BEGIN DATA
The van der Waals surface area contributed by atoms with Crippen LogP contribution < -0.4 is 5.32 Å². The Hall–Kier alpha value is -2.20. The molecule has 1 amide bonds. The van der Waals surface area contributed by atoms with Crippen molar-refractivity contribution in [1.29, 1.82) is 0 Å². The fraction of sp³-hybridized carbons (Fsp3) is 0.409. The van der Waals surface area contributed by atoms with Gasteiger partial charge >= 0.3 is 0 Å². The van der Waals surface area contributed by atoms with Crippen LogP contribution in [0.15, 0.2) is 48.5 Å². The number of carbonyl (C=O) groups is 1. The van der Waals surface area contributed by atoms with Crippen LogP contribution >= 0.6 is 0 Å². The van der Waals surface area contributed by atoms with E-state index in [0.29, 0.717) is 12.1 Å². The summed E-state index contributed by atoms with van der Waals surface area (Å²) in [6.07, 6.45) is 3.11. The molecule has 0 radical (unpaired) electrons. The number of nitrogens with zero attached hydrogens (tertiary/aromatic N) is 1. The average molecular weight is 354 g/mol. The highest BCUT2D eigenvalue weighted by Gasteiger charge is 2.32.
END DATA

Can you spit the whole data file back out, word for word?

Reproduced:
The van der Waals surface area contributed by atoms with Crippen LogP contribution < -0.4 is 5.32 Å². The Hall–Kier alpha value is -2.20. The molecule has 1 amide bonds. The van der Waals surface area contributed by atoms with Crippen molar-refractivity contribution in [1.29, 1.82) is 0 Å². The fraction of sp³-hybridized carbons (Fsp3) is 0.409. The van der Waals surface area contributed by atoms with Gasteiger partial charge >= 0.3 is 0 Å². The van der Waals surface area contributed by atoms with Crippen LogP contribution in [0.15, 0.2) is 48.5 Å². The number of carbonyl (C=O) groups is 1. The van der Waals surface area contributed by atoms with Crippen LogP contribution >= 0.6 is 0 Å². The van der Waals surface area contributed by atoms with E-state index in [0.29, 0.717) is 12.1 Å². The summed E-state index contributed by atoms with van der Waals surface area (Å²) in [6.07, 6.45) is 3.11. The molecule has 0 radical (unpaired) electrons. The number of nitrogens with zero attached hydrogens (tertiary/aromatic N) is 1. The average molecular weight is 354 g/mol. The highest BCUT2D eigenvalue weighted by Gasteiger charge is 2.32.